FINALLY...changes are coming to Highway 75!
With the upcoming arrival of Union County sewer service, immediate improvements will be able to occur.
Property owners and businesses have been unable to expand their businesses or, in some cases, even keep existing ones open due to lack of sewer service. Septic syatems downtown, always an "iffy" solution at best due to very poor soil conditions, have become all but unable to be used due to stricter environmental health regulations and deterioration of existing drainfields. For example, your new fire department headquarters has been required to operate on a "pump and haul" basis since opening in 2009.
Since downtown property owners have been unable to develop their land or, in many cases, even rent existing space, they have had no incentive to maintain or improve their property, and downtown Mineral Springs has become notoriously "run down".
The county sewer line, expected to be completed within a year, will allow immediate improvement to buildings and properties located directly on Highway 75. Several property owners have already pledged their commitment to opening new businesses, including restaurants and additional retail shops.
Zoning guidelines that will create higher-quality buildings and grounds are already in place:
On October 9, 2003, council adopted a "downtown overlay" zoning district: a set of guidelines governing new development in the area of Mineral Springs immediately surrounding the intersection of Potter Road and Highway 75. These guidelines are intended to promote a "Main Street" style of downtown development, requiring the construction of streets on a grid layout with storefronts facing sidewalks, and with a combination of on-street parking in the front of shops and parking lots behind the buildings within blocks. The result will be a "real" downtown where people might choose to linger and meet and where pedestrian activity is encouraged, rather than just another cold, unfriendly "big-box" shopping center surrounded by acres of asphalt parking lot. In keeping with our town's commitment to remain a more traditional rural community, such a design promises to set downtown Mineral Springs apart as a special place for our residents to work and shop.
Several workgroups from the UNCC Community Design Class devoted their time to developing and presenting alternative designs for the downtown district. Factors such as building design and street layout were considered. Even ideas such as residential uses above storefronts and small downtown parks and open spaces entered into the design proposals. Methods to successfully integrate larger retail facilities such as grocery stores into the storefront model were explored. For example, the CVS pharmacy chain recently completed a full-size version of one of their stores located completely within a storefront-style building in Davidson, a project that should inspire similar ideas in Mineral Springs.
...and longer-term plans for a truly unique mixed-use downtown business district are now closer to reality with new sewer service and an improving economy:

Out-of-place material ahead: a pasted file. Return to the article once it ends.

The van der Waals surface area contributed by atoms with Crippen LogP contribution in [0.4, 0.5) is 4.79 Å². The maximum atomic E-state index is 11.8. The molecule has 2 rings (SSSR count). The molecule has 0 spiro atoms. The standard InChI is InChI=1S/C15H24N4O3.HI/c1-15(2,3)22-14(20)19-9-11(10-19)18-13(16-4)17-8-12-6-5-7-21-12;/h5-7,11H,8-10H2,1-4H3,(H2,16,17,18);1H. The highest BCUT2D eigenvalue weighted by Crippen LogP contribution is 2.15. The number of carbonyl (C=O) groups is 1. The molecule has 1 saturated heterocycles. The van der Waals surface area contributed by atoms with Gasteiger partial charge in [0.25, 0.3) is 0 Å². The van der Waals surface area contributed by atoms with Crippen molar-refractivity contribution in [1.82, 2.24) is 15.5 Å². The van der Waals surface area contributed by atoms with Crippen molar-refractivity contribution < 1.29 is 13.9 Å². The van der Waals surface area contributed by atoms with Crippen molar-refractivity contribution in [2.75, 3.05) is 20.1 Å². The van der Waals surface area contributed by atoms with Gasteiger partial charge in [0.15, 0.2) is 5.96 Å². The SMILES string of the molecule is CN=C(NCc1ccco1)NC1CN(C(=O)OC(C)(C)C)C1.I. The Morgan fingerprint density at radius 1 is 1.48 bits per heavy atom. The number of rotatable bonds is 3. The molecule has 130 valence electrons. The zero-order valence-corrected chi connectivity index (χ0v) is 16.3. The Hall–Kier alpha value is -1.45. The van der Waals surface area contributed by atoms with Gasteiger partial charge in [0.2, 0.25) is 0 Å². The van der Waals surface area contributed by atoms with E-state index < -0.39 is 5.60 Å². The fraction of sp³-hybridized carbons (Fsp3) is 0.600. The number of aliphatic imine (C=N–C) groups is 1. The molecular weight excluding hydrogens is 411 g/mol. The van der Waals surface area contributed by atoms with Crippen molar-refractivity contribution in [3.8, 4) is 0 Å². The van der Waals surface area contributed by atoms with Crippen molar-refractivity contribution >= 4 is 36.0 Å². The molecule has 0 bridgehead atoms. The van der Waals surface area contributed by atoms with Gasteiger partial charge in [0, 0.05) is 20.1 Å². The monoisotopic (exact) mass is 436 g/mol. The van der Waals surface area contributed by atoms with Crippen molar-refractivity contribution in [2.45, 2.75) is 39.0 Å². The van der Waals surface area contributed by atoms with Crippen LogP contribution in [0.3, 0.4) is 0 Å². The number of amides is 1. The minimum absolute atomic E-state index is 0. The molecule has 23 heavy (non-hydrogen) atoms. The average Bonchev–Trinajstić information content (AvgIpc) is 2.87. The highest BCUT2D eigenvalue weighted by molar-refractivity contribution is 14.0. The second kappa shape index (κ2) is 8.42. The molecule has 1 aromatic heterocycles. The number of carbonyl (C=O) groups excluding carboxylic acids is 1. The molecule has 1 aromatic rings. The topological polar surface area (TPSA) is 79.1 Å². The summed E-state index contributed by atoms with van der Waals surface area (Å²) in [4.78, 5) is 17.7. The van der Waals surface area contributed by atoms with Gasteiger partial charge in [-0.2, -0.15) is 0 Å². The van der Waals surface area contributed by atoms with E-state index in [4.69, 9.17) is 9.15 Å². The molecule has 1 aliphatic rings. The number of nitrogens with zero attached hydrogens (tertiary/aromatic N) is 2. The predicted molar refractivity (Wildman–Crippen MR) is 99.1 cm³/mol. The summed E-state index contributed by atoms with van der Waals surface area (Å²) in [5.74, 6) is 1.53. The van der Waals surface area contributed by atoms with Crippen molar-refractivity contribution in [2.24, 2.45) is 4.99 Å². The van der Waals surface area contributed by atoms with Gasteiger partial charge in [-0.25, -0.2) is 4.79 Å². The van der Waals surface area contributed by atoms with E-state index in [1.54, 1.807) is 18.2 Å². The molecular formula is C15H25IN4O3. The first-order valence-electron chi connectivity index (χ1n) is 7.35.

The property known as the "old school property", approximately 29 acres located just behind the Kangaroo/Subway and the other Highway 75-fronting homes and businesses, has long been seen as an excellent location for anchoring new downtown construction. This property was purchased eight years ago by a joint venture partnership of retail developer Raley-Miller Properties and the real estate division of Harris-Teeter. Mr. Larry Raley attended the first UNCC presentation on September 29, 2005 and at that time he told me:
Current economic conditions, especially in the retail sector, have slowed Raley Miller's plans. What was a five-year plan has become a ten- to fifteen-year plan. But not only will sewer lines now be directly available for this project, but Union County's persistent lack of treatment capacity that was slowing major development for years has been corrected by the upcoming expansion of the county's Twelve Mile Creek wastewater treatment plant.
Raley Miller remains committed to the Mineral Springs site, and your town council remains "on board" with Mr. Raley's conceptual site plan:
A key component of the proposed downtown district is the new Mineral Springs town hall. In 2009, the town completed renovation of the former library building on a 1.05-acre portion of the old Mineral Springs School site. This project was designed by Charlotte architecture firm Pease Associates, and built by Union-County-based general contractor Book Construction.
MOST IMPORTANT: your new town hall was completed with NO DEBT, instead utilizing funds that your town council had been setting aside for this specific purpose. Imagine that: a government entity actually saving money to build a needed facility without borrowing money and saddling taxpayers with massive debt-service payments. This is the type of truly "conservative" government you can expect from me and your town council.
I am proud of the vision and foresight of your planning board and town council, and am equally proud of my leadership on this important issue. When our downtown business district is developed according to our plan, it will be an asset to be enjoyed by many future generations of Mineral Springs residents.